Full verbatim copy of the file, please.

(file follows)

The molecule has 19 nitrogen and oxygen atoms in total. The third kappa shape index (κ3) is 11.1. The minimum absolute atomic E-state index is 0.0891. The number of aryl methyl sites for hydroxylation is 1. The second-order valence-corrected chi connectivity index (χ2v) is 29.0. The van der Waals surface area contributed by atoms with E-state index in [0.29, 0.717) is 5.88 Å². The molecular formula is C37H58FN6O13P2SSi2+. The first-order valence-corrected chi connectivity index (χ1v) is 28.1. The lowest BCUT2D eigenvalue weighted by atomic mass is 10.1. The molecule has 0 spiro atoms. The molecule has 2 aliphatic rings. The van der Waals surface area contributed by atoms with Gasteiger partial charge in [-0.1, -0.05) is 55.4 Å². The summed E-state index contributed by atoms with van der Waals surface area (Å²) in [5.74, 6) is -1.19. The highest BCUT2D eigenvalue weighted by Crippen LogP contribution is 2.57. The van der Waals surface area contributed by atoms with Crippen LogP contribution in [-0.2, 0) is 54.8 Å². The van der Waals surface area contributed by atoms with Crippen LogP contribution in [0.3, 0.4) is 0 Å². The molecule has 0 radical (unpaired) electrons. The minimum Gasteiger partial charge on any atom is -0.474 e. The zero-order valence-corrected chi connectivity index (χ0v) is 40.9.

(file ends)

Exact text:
The molecule has 19 nitrogen and oxygen atoms in total. The third kappa shape index (κ3) is 11.1. The minimum absolute atomic E-state index is 0.0891. The number of aryl methyl sites for hydroxylation is 1. The second-order valence-corrected chi connectivity index (χ2v) is 29.0. The van der Waals surface area contributed by atoms with E-state index in [0.29, 0.717) is 5.88 Å². The molecular formula is C37H58FN6O13P2SSi2+. The first-order valence-corrected chi connectivity index (χ1v) is 28.1. The lowest BCUT2D eigenvalue weighted by atomic mass is 10.1. The molecule has 0 spiro atoms. The molecule has 2 aliphatic rings. The van der Waals surface area contributed by atoms with Gasteiger partial charge in [-0.1, -0.05) is 55.4 Å². The summed E-state index contributed by atoms with van der Waals surface area (Å²) in [5.74, 6) is -1.19. The highest BCUT2D eigenvalue weighted by Crippen LogP contribution is 2.57. The van der Waals surface area contributed by atoms with Crippen LogP contribution in [-0.2, 0) is 54.8 Å². The van der Waals surface area contributed by atoms with Crippen LogP contribution in [0.3, 0.4) is 0 Å². The molecule has 0 radical (unpaired) electrons. The minimum Gasteiger partial charge on any atom is -0.474 e. The zero-order valence-corrected chi connectivity index (χ0v) is 40.9.